Advanced drop-in biofuels UK production capacity outlook to 2030
Advances Drop-in Biofuels – UK production capacity outlook to 2030
E4Tech, TRL, Temple and Scarlett Research
for UK Department for Transport
Excerpts from Executive Summary:
Under the Climate Change Act 2008, the UK has ambitious decarbonisation targets, which aim to reduce greenhouse gas emissions by 57% (from 1990 levels) by 2030 and by at least 80% by 2050. Decarbonisation across all transport segments and modes will be vital in order to meet these targets, and it is likely that advanced biofuels will form a key part of transport decarbonisation. Advanced drop-in biofuels, defined here as long chain hydrocarbons derived from biomass wastes and residues, which are able to substitute diesel, gasoline and jet fuel without infrastructure or vehicle changes are particularly attractive to segments of the transport sector which are difficult to decarbonise via electrification, such as shipping, aviation and heavy duty road vehicles.
The assessment of UK waste and residue feedstock potential indicates that the greatest opportunities currently for locally available supplies are the biogenic fraction of household, commercial and industrial wastes; straw from cereal cropping; and the co-products and residues of the timber value chain. Due to a significant number of competing plants (such as EfW incinerators) which are anticipated to come online between now and 2020, it is anticipated that feedstock access will become increasingly challenging. So, while there should be sufficient feedstock available in the UK for early deployment of advanced biofuel plants, the potential is expected to become significantly more constrained in the period to 2030. Longer term deployment in the UK would therefore need to rely more on feedstock imports, or switching feedstock use from power to biofuel applications.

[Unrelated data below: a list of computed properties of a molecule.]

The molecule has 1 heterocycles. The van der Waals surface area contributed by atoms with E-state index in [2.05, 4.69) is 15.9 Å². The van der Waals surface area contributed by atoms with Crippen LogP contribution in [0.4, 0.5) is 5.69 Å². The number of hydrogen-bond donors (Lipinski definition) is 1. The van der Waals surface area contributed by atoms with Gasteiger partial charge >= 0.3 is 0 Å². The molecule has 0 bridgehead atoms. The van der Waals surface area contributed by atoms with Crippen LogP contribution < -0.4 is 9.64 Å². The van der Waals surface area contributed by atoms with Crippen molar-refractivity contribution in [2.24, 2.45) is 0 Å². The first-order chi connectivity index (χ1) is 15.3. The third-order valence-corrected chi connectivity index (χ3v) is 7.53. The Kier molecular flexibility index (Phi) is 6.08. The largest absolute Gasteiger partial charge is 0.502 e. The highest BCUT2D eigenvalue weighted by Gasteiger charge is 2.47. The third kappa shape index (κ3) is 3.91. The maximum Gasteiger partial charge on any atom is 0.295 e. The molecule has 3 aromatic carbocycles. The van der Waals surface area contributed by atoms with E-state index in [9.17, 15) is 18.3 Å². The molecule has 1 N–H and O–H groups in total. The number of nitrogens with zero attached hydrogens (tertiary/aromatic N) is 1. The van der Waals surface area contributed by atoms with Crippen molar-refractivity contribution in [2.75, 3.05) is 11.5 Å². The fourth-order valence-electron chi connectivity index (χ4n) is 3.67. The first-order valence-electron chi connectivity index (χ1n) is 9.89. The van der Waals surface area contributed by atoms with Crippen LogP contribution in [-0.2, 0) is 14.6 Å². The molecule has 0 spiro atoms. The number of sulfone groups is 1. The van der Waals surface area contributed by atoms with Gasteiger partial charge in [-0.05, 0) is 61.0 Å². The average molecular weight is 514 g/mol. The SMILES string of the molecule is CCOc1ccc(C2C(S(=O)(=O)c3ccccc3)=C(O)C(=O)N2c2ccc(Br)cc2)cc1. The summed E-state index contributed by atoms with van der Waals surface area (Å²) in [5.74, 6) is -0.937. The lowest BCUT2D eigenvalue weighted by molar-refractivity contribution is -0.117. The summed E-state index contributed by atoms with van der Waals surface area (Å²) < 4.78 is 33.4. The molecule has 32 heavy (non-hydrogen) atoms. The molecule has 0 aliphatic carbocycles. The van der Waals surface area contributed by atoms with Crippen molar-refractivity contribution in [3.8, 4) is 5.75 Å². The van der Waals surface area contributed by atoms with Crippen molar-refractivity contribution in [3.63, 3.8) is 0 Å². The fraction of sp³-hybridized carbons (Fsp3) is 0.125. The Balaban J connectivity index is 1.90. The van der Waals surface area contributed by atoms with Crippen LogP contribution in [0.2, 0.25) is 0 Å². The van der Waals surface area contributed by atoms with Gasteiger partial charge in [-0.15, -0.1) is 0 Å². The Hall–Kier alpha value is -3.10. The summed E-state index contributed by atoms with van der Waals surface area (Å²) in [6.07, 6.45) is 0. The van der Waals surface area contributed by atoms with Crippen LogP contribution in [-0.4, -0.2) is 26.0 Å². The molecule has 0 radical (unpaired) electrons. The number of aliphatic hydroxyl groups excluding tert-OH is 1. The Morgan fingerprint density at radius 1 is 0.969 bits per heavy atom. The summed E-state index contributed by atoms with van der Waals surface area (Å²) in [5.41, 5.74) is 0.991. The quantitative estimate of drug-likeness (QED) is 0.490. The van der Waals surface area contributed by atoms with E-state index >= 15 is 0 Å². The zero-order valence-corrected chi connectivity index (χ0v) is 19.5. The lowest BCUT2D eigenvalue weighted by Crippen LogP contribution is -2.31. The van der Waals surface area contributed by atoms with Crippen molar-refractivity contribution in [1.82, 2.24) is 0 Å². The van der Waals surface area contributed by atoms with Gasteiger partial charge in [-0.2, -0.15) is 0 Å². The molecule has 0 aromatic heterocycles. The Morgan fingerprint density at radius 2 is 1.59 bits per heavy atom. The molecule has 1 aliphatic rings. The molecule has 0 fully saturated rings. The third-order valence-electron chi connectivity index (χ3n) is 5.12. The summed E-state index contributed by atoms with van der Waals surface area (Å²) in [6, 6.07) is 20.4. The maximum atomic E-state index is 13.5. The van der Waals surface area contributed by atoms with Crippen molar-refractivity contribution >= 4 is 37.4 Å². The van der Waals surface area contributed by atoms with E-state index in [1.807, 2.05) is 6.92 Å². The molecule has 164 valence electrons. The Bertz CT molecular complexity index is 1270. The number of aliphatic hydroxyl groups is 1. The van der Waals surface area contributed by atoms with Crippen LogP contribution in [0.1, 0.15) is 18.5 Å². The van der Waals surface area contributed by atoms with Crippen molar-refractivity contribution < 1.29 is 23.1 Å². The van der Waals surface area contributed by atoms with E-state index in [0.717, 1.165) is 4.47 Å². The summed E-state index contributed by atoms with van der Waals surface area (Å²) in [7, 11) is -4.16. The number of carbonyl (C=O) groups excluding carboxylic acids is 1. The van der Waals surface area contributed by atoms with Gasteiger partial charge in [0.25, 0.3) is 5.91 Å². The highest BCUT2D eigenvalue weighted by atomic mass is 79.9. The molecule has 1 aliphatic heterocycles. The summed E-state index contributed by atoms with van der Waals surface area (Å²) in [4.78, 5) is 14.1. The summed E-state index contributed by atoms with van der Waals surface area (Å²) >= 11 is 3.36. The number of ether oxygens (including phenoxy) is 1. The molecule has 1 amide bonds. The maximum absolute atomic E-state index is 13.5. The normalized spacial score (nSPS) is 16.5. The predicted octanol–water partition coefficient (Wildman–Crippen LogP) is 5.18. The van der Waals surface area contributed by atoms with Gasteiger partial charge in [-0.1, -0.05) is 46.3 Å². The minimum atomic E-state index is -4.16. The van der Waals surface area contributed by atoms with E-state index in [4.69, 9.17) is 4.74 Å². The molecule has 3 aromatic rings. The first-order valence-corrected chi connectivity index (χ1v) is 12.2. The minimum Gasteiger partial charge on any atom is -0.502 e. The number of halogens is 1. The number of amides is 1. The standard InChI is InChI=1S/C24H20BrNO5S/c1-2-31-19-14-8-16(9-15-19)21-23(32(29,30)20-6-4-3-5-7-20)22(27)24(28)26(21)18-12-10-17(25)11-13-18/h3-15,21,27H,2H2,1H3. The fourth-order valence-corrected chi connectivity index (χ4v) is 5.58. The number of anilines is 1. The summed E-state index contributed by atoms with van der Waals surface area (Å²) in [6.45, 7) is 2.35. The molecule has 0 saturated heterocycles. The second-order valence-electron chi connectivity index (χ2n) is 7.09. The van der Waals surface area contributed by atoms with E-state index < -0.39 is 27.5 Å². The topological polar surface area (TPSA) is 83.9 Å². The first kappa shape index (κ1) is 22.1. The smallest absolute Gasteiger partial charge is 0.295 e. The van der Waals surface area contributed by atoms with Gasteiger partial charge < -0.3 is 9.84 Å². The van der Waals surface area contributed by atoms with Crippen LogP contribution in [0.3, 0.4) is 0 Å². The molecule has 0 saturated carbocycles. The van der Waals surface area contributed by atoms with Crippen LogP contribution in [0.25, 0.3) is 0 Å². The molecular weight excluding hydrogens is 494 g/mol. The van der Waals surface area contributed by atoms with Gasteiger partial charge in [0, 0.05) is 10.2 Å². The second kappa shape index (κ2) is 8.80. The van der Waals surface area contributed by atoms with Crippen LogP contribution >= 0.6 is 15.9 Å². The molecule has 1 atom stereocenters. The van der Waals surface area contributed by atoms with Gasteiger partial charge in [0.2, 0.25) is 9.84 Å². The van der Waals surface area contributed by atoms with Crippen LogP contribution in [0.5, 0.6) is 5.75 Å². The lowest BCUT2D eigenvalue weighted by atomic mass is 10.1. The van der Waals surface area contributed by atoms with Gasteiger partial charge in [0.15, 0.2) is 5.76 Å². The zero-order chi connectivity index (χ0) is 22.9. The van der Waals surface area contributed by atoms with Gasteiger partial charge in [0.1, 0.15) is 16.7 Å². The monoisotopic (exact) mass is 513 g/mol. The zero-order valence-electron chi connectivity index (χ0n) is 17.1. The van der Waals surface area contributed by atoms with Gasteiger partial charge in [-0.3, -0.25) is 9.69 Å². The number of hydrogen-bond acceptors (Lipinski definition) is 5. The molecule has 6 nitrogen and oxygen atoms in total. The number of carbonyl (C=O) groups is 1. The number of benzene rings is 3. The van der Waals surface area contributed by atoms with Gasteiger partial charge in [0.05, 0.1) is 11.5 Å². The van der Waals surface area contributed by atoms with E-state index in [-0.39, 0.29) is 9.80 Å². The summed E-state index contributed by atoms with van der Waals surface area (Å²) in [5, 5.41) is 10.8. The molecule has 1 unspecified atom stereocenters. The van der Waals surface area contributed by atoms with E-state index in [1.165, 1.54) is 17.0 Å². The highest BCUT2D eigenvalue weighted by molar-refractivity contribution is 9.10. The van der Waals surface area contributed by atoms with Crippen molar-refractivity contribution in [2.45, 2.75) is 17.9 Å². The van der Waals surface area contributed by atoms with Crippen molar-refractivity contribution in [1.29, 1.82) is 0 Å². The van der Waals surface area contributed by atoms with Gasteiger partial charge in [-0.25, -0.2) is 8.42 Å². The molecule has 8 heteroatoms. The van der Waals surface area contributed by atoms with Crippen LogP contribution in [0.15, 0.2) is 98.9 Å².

A ‘realisable maximum’ or best case scenario broadly assumes an environment in which technology and feedstock development are supported by stable, long-term and sufficiently attractive policy support, plus widespread availability of finance. However, industry growth rates are still limited by the small number of technology developers in each route, as well as the time required to scale up and demonstrate reliable operation of each technology. Those technologies that achieve the greatest capacity globally by 2030 are those with the highest TRL (gasification + FT, pyrolysis + upgrading), or those able to be scaled up the fastest (catalytic conversion of 2G alcohols). Those technologies with the lowest total capacity by 2030 are those at the lowest current TRL, or with the fewest developers.
- Date 24/10/2017
- Tags 2017, Conversion, Market perspective